I recently judged a short story competition for Sentinel Literary Quarterly and they have just announced the results. A lot of fantastic stories were submitted. I enjoyed the variety of literary styles and genres represented, ranging from crime fiction to sci-fi to comedy. The six winning stories are very different in style, but they all take a courageous approach to their subject matter and in each, the quality of writing as well as structure and characterization, is strong. The First Prize Winner, Sarah Evans’s ‘Glittering Girls’, tells the story of Sofiya, a young girl caught in impoverished circumstances who dreams of the city, where ‘fluorescent lights turn night to tinted day’. The story combines a dystopian setting with telling details of Sofiya’s worlds – real and imagined – and has the timeless atmosphere of a fable. The narration is stark, pulling us into the fluctuating current of Sofiya’s emotions as she leaves her drab home behind, not knowing what her ambition might cost her.
The Second Prize-winner, ‘Memory’, by Paxton Avenue, explores a father-son relationship through the lens of reverie. Building up layers of careful detail to create a darkly nostalgic mood, this story is readable and compelling. The writer uses the five senses to lead us between the past and the present, shifting between seasons and years, between childish and adult impressions: ‘As a child, barely taller than the door handle, the boy woke into a high-mooned summer night’. The story ends on a bitter-sweet moment, beautifully evoking the narrator’s sense of loss. The Third Prize goes to a piece of historical fiction by Jim Kroepfl, ‘Spirit of the Pike’, which excels at natural description and skillfully conjures a far-off time and place. The main character, Kannihut, hunts a pike, his thoughts and movements echoing that of the elusive fish. The story is built up moment by moment to create a vivid sense of Kannihut’s experience and the writing throughout is taut and captivating.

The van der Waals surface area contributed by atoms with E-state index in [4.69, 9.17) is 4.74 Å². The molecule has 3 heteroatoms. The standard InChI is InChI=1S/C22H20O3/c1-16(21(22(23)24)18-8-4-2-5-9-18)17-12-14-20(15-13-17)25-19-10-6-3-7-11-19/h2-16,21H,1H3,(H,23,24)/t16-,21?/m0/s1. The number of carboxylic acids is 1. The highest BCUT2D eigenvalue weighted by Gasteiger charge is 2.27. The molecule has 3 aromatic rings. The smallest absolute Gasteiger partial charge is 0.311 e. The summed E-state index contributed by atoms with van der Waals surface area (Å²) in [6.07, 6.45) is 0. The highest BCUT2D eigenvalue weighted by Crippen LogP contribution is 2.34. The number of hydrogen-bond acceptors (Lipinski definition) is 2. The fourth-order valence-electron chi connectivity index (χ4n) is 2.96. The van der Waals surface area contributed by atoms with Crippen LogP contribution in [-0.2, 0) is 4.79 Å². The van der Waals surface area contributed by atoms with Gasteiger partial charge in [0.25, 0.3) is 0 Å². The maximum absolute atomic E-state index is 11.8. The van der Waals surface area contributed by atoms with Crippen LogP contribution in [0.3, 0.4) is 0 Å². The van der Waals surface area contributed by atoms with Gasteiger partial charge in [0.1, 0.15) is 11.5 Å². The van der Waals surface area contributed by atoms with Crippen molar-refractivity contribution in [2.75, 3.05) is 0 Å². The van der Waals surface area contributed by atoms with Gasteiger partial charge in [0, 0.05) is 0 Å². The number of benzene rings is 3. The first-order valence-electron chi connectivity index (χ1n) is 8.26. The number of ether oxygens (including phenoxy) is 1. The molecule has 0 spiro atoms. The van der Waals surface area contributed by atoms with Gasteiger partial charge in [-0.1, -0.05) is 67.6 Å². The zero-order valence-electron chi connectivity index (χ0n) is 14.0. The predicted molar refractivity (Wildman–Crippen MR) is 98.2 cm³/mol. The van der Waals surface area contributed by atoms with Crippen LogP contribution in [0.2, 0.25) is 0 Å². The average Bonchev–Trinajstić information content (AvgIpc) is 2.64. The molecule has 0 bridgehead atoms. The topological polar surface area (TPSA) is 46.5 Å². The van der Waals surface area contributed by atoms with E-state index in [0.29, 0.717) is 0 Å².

The three Highly Commended stories, Julie Swan’s ‘Mind How You Go’, Joan Dowling’s ‘Cold Comfort’ and Andrew Campbell-Kearsey’s ‘Dying to Speak’ are all engaging tales that share a darkly ironic vision of life. ‘Mind How You Go’ creates a futuristic world in which a tour-guide hosts a journey through the mind of a killer. ‘Cold Comfort’ fuses the narrator’s wrenching grief to melancholy visions of her lost child returned to her, cleverly leaving the reader uncertain of whether or not this it a ghost story. ‘Dying to Speak’ is a darkly comic tale of illness, paranoia and eventual epiphany about the narrator’s tragic condition.